If you store any customer of personal data on your VMs, it is important to make regular backups as data can be corrupted or become otherwise inaccessible for a number of reasons (accidental deletion, misconfigurations, hacking, etc). Having a recent backup on hand makes it much easier to recover from the unforeseen.
Backups are never one-size-fits-all. Prior to making your first backup, it is important to consider what needs to be backed up in your environment.
What to back up
Consider what data on your VM would be difficult or impossible to replace if lost. Here are some common examples:
CMS websites: Websites such as those built on WordPress, Drupal, and Magento, store content in a database. Make sure a database dump is included in your backup.
Email: If you run a mail server on your VM, you should back up the raw mail files.
Media: Images, videos and audio files.
Customer Data: Data related to customer sales and financial transactions are often stored in a database, if this is the case you will want to include a database dump in your backup.
Custom backend: If your VM took a long time to set up or is otherwise highly customized, consider performing a root level backup of the entire server. At minimum your software configuration settings should be stored, in addition to your pubic-facing content.
Once you have determined the items that need to be backed up, locate those files on your server. Make a list of the specific file paths and any related databases for each item.
The type of backup you create is also important as its format affects what can be done with it later. Consider the circumstances under which you will be performing the restoration to determine the best backup method for your environment. Two basic types of backup are outlined below:
File-system backup: This method consists of copying all or part of your file-system, along with its structure and permissions. It is good for HTML files, software configuration files, email, and media. If you later restore the file system backup to a VM, it should work as it did before. If files are backed up without preserving their permissions, you will have the content, but it may increase the time it will take to get a restoration working.
Database dump: File-system backups are usually not the best choice when backing up databases. A full-server snapshot will of course also restore your databases, but raw database files are fairly useless in a partial backup context. Running a SQL dump or something similar is better: you will get a human-readable file of SQL commands, which can then be imported to any other server running the same database type.
Determine the type of backup you need (file-system backup, database dump, or both). If both are needed the database dump should be made first so that the dump file can be saved as part of the file-system backup.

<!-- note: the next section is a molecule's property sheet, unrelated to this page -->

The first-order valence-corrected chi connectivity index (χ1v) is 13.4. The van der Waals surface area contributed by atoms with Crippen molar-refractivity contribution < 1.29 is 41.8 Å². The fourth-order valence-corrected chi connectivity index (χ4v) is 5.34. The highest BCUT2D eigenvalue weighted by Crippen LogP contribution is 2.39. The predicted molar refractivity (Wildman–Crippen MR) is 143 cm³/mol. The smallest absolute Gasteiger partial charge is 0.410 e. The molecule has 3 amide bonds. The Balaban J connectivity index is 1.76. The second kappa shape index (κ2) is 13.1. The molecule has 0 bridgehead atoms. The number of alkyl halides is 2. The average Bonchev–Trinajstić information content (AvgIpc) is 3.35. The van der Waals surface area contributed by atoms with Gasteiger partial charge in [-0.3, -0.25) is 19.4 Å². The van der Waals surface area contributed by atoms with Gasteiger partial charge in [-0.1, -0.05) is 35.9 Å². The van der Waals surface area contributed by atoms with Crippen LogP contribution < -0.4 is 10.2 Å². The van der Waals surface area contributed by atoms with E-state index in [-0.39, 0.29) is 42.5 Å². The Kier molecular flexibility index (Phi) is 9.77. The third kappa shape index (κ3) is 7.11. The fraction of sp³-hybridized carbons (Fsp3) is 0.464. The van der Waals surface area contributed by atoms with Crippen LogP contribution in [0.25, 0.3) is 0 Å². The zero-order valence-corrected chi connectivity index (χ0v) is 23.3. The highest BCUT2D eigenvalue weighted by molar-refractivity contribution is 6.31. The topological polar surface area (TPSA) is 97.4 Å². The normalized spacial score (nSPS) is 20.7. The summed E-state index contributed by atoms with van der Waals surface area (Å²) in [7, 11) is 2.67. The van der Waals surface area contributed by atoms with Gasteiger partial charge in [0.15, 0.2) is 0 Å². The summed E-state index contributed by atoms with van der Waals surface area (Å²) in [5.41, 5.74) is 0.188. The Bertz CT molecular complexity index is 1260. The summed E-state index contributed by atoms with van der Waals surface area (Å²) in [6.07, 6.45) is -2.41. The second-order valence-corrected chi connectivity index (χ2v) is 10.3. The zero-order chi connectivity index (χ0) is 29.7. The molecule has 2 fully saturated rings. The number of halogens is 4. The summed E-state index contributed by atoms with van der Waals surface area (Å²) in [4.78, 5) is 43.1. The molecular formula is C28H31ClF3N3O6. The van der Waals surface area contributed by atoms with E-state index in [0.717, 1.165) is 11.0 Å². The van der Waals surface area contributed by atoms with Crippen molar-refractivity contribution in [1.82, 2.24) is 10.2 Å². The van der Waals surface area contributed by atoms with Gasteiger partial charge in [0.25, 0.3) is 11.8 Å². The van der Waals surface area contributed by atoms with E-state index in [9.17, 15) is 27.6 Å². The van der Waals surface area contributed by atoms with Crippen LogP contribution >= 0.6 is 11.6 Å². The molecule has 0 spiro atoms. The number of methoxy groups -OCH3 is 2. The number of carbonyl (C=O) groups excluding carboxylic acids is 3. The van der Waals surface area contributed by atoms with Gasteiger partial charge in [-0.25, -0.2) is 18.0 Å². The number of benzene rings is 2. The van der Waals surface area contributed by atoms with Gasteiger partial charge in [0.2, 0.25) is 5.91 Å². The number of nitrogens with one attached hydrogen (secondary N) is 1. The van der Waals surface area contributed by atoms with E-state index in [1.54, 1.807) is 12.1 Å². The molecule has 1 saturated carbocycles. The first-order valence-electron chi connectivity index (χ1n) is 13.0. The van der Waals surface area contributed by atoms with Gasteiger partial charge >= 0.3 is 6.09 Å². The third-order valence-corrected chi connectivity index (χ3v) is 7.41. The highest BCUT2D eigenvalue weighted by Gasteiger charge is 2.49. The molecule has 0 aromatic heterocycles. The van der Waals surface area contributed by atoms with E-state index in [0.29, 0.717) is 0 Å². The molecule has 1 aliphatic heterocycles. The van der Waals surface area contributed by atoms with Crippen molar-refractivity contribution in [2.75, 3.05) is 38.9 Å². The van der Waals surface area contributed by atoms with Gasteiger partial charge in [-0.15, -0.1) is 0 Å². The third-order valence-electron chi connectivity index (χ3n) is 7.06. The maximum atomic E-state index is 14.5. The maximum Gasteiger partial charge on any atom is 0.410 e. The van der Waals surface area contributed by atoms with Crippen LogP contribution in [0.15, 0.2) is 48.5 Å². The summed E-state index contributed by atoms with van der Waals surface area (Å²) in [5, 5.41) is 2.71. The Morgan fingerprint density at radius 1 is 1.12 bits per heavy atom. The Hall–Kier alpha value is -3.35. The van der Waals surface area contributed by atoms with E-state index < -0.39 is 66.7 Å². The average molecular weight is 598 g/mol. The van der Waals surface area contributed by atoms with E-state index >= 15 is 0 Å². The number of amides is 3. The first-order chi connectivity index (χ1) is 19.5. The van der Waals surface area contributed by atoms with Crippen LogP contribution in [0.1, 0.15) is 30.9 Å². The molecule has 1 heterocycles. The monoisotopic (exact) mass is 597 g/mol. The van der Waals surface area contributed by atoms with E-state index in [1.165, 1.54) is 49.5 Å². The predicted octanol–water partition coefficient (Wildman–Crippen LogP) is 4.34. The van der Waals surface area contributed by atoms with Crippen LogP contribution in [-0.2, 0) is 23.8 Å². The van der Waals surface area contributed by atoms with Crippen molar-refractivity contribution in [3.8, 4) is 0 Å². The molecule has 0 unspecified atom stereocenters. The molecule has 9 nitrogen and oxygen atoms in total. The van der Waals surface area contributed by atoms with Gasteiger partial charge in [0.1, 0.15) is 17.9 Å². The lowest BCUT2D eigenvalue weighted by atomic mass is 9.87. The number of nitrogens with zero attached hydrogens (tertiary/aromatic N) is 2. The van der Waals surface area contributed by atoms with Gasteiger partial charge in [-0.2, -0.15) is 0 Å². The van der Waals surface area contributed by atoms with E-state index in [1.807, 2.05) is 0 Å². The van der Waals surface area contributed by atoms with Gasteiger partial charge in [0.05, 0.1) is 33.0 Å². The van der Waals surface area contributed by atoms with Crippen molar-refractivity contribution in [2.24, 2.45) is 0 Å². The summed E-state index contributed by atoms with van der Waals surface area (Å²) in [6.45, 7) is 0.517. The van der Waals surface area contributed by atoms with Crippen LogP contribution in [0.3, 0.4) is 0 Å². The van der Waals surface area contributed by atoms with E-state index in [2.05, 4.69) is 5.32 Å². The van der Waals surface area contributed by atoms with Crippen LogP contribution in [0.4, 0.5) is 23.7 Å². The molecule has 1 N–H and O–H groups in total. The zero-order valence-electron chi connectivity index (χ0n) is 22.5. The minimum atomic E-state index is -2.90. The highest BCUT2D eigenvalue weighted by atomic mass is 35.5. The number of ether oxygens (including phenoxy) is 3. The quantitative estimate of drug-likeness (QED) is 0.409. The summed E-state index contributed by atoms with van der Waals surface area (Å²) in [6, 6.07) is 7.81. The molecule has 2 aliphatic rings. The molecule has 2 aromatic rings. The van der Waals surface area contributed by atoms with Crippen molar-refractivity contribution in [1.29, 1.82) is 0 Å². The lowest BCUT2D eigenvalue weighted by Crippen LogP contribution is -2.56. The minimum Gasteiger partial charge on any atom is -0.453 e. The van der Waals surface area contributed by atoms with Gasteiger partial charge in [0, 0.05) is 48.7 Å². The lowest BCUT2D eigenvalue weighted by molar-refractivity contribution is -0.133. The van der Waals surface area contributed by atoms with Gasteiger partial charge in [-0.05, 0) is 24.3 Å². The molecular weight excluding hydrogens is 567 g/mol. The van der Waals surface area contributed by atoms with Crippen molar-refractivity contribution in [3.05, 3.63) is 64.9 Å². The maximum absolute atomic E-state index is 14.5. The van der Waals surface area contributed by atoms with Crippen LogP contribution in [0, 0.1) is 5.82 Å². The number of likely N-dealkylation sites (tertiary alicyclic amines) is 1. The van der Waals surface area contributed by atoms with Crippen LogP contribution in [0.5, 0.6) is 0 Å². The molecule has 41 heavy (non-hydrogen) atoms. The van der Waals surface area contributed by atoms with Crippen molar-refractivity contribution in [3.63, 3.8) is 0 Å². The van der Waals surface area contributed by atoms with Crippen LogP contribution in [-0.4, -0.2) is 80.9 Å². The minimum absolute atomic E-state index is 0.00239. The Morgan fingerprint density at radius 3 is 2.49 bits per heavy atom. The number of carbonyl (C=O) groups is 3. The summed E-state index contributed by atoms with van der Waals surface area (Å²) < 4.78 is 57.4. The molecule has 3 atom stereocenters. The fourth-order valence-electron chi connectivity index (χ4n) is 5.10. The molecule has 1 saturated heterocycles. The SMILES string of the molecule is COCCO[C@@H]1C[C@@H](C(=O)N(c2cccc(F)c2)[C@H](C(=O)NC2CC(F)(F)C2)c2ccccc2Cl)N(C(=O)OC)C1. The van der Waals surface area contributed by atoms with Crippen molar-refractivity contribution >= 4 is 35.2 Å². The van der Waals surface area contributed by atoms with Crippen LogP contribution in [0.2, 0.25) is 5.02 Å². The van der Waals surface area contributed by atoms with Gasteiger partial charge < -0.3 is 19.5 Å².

When to back up
Next you should consider how often your data needs to be backed up. The primary concern should be how often the server content changes, and how critical it is that those changes are captured. Here we outline recommended backup intervals for some common configurations:
- Online Store: At least daily
- Blog or news site: As often as it's updated
- Development server: As often as you make changes
- Game server: At least daily
- Static site: Every six months, or before and after making significant changes
- Email server: At least daily
Your requirements should help to determine if a manual backup tool is sufficient or an automated process is needed.
Where to store backups
You should now think about where you want to store your backups. Some popular storage locations are outlined here:
Same server: While this is the easiest place to store your backups, it is not recommended for anything other than temporary storage. If your server becomes corrupted, accidentally erased or hacked at the root level, your backups will also be lost.
Different server: The most secure option is to create a server dedicated to storing backups. When following best practices this server will be isolated from your production environment.
Personal device: You can back up to your desktop computer or a portable hard drive. However, your home office is probably not as secure as a professional data center, and your hardware is likely not as resilient.
You should also consider how many backups your storage platform can hold. In most cases you will want to save at least two backups (an older, reliable copy and a recent one). It is always best to save more backups as the quantity is only limited by your available disk space.
Lastly, you should decide how long to retain your backups and how many to store at once. While one backup is better than none, in most cases you will want at least two. For example, if you replace your backup every day, and don’t retain any of your old ones, you would be out of luck if you discovered that your website had been hacked a week ago. The safest option is to store backups as frequently as possible without overwriting them. Just make sure you don’t run out of space on your backup machine. Backup methods that include compression and other efficiencies make storing multiple backups much easier.
Periodic backup testing
Once you have a backup method in place it is recommended you perform periodic integrity testing. An incorrect or corrupted backup is, in a way, worse than no backup at all as it can provide a false sense of security. Testing is normally done by restoring the most recently archived backup into a development environment identical to production, allowing you to confirm everything will function as expected if disaster recovery is ever required.